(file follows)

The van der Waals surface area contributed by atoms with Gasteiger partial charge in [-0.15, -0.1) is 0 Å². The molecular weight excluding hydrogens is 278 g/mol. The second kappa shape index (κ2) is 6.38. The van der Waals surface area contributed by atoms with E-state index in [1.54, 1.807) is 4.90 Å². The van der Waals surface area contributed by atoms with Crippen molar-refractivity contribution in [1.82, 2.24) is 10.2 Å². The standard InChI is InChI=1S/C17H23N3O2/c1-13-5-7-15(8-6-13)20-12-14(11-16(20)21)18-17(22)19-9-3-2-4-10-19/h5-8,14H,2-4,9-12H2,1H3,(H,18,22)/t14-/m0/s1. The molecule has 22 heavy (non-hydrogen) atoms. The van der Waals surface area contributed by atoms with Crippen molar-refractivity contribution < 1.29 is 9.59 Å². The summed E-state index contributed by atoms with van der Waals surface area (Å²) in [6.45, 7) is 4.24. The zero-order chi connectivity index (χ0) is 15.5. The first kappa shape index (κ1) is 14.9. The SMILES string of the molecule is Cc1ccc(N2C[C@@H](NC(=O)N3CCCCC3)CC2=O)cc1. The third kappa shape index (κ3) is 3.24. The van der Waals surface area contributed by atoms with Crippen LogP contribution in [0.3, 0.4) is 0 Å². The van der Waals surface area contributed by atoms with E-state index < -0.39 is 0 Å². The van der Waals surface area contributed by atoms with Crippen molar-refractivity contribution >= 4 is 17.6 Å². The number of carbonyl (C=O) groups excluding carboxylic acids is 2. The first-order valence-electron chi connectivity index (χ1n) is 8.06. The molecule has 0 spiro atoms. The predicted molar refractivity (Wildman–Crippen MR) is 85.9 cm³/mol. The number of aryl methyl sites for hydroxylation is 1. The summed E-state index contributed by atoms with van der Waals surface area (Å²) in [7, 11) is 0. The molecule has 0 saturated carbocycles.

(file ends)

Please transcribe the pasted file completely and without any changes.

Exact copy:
The van der Waals surface area contributed by atoms with Gasteiger partial charge in [-0.15, -0.1) is 0 Å². The molecular weight excluding hydrogens is 278 g/mol. The second kappa shape index (κ2) is 6.38. The van der Waals surface area contributed by atoms with E-state index in [1.54, 1.807) is 4.90 Å². The van der Waals surface area contributed by atoms with Crippen molar-refractivity contribution in [1.82, 2.24) is 10.2 Å². The standard InChI is InChI=1S/C17H23N3O2/c1-13-5-7-15(8-6-13)20-12-14(11-16(20)21)18-17(22)19-9-3-2-4-10-19/h5-8,14H,2-4,9-12H2,1H3,(H,18,22)/t14-/m0/s1. The molecule has 22 heavy (non-hydrogen) atoms. The van der Waals surface area contributed by atoms with Crippen molar-refractivity contribution < 1.29 is 9.59 Å². The summed E-state index contributed by atoms with van der Waals surface area (Å²) in [6.45, 7) is 4.24. The zero-order chi connectivity index (χ0) is 15.5. The first kappa shape index (κ1) is 14.9. The SMILES string of the molecule is Cc1ccc(N2C[C@@H](NC(=O)N3CCCCC3)CC2=O)cc1. The third kappa shape index (κ3) is 3.24. The van der Waals surface area contributed by atoms with Crippen LogP contribution in [0.3, 0.4) is 0 Å². The van der Waals surface area contributed by atoms with E-state index < -0.39 is 0 Å². The van der Waals surface area contributed by atoms with Crippen molar-refractivity contribution >= 4 is 17.6 Å². The number of carbonyl (C=O) groups excluding carboxylic acids is 2. The first-order valence-electron chi connectivity index (χ1n) is 8.06. The molecule has 0 spiro atoms. The predicted molar refractivity (Wildman–Crippen MR) is 85.9 cm³/mol. The number of aryl methyl sites for hydroxylation is 1. The summed E-state index contributed by atoms with van der Waals surface area (Å²) in [7, 11) is 0. The molecule has 0 saturated carbocycles.